My 2 year old child has kissing tonsils

Haidy - posted on 02/04/2009 ( 14 moms have responded )

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Is there anything other than an tonsillectomy that helps with kissing tonsils in children? My child snored at night loudly and he was diagnosed with a case called kissing tonsils. His ent physician told me that there is no drug therapy can be prescribed for this . The only way to cure kissing tonsils is the removal of tonsils. I wonder if this is true.

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Shelley - posted on 11/15/2011

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My son is 3 1/2 he had kissing tonsils and very large adnoids, he was always getting sick it also caused him to get sleep apnea so he would stop breathing in the night we opted to have them taken out back in March this year more because he actually choked on food that got stuck in his large tonsils very scary. But now my son is a different kid hes hardly sick, the snoring has gone along with the apnea its hard seeing your little guy after the operation but a few days after you see a major difference Im glad I got his taken out.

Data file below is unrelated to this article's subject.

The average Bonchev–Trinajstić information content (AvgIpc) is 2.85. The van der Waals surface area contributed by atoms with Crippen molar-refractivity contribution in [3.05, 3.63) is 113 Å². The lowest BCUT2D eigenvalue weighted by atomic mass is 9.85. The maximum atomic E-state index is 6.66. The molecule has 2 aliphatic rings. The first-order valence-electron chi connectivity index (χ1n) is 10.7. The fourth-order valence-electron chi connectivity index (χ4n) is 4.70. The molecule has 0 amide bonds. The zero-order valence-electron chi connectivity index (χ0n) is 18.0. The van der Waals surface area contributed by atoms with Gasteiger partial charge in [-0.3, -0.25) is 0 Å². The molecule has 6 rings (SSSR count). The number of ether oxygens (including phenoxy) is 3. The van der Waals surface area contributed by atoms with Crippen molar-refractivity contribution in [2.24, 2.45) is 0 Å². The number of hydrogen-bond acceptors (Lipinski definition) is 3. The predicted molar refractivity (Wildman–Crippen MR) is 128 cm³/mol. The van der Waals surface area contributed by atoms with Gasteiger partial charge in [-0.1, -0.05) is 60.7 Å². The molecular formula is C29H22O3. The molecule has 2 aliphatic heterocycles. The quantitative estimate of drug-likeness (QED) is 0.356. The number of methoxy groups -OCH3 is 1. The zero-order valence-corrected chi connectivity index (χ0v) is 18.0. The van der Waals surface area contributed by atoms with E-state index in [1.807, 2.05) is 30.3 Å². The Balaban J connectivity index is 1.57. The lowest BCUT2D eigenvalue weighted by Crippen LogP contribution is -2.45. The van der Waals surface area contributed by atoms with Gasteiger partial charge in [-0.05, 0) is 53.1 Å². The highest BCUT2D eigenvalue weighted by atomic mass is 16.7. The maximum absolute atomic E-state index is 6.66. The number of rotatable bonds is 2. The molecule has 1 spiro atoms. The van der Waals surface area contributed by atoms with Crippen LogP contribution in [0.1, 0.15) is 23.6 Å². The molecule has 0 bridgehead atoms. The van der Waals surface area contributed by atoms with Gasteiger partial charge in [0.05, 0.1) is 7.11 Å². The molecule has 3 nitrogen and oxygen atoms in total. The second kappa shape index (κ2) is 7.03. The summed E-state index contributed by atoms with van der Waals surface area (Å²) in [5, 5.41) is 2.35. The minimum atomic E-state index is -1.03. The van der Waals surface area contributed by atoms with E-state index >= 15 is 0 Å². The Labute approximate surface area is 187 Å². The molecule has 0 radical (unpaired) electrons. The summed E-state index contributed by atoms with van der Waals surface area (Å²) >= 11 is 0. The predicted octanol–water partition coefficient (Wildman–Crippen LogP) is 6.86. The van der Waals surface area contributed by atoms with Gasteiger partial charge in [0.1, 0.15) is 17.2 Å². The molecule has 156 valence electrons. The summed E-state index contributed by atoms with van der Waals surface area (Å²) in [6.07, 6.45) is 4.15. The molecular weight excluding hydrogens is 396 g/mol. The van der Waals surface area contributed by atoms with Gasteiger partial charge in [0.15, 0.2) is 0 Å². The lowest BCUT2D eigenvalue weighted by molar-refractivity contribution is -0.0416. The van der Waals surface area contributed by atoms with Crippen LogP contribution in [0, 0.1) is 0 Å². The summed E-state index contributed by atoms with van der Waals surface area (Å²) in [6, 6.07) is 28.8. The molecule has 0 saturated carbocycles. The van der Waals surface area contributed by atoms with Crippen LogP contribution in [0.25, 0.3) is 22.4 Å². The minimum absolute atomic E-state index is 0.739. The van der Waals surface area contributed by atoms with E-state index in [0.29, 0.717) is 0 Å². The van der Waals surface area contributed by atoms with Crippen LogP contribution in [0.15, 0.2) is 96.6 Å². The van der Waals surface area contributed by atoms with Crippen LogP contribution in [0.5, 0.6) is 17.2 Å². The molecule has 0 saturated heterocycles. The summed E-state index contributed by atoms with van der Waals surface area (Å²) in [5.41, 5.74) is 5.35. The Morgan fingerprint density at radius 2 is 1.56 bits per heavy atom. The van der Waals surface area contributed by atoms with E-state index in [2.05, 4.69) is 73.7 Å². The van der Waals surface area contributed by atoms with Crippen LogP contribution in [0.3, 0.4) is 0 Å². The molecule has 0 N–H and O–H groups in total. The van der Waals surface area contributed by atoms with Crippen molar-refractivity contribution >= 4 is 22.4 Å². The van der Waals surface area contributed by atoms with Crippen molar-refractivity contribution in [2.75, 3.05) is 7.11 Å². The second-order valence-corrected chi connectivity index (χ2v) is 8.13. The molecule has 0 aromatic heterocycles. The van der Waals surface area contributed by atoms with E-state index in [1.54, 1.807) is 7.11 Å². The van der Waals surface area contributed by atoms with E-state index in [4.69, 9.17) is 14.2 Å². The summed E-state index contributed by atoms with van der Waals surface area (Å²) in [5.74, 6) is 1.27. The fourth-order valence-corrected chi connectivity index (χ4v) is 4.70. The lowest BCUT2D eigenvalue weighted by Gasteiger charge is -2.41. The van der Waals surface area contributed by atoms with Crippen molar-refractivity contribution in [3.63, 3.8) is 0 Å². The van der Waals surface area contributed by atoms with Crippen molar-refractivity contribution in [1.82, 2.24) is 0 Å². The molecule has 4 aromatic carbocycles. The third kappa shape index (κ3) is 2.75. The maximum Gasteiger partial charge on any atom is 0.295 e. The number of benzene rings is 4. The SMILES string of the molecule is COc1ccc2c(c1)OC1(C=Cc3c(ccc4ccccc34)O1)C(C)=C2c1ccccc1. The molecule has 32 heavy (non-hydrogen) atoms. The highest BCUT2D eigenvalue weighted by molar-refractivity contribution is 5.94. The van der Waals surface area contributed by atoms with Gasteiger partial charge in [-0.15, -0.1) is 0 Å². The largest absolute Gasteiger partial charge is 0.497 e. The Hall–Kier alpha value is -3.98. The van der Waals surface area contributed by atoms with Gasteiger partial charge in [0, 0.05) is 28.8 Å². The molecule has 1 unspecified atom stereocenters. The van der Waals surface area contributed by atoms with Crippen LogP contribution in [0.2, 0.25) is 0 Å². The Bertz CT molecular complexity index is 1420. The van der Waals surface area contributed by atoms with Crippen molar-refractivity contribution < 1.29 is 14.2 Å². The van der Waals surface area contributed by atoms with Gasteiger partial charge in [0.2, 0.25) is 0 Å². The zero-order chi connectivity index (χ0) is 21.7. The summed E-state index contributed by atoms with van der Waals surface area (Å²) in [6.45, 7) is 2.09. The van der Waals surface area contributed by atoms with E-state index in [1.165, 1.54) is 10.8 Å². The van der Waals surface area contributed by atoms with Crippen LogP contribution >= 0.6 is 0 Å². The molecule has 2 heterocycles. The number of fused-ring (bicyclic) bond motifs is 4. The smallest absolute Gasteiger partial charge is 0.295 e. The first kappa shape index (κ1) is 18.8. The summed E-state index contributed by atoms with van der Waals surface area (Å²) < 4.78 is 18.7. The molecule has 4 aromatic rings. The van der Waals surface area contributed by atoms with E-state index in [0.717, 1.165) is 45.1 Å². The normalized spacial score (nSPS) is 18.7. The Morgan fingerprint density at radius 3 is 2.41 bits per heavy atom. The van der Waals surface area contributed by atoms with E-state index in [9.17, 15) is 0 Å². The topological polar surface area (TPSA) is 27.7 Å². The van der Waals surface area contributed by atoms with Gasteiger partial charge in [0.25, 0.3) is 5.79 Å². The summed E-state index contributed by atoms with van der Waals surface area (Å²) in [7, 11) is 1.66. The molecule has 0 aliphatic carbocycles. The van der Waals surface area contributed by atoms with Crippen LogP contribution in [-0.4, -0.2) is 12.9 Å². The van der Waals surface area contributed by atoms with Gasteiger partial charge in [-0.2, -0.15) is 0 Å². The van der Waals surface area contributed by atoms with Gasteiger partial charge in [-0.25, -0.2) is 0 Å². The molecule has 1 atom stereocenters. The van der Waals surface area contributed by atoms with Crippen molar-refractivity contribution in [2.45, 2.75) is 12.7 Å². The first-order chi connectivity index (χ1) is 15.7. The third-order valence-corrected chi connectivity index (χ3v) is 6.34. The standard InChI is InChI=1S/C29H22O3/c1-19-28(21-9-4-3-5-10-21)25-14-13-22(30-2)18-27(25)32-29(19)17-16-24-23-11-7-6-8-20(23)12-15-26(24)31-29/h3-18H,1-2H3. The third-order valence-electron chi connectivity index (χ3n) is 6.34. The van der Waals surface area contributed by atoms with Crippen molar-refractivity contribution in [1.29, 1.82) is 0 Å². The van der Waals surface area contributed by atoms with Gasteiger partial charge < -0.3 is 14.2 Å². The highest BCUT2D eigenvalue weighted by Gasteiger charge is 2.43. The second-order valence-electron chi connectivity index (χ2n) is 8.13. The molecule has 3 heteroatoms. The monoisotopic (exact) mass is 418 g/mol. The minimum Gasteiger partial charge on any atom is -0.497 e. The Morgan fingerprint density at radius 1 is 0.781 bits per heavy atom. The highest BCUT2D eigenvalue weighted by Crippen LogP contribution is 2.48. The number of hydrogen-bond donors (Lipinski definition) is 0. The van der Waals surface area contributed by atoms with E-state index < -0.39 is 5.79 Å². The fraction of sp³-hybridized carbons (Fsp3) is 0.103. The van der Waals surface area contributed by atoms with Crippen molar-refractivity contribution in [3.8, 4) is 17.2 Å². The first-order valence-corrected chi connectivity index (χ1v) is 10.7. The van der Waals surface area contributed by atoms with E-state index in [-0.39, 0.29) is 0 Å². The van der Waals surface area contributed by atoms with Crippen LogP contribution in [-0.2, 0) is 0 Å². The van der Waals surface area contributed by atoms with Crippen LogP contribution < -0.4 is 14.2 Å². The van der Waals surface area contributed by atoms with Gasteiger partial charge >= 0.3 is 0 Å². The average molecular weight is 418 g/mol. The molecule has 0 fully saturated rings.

Ashley - posted on 12/23/2011

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im sorriy Abbie but thats just not true, our tonsils are there to help prevent infections and having them removed before 4yrs has been shown to increase infection rates. saying that you have to weigh the pros and cons. sleep apnea is serious and if having the op will fix it then i think its a good idea, but any dr who tells you tonsils are useless is a quack and you need a second opinion.

Shannon - posted on 02/04/2009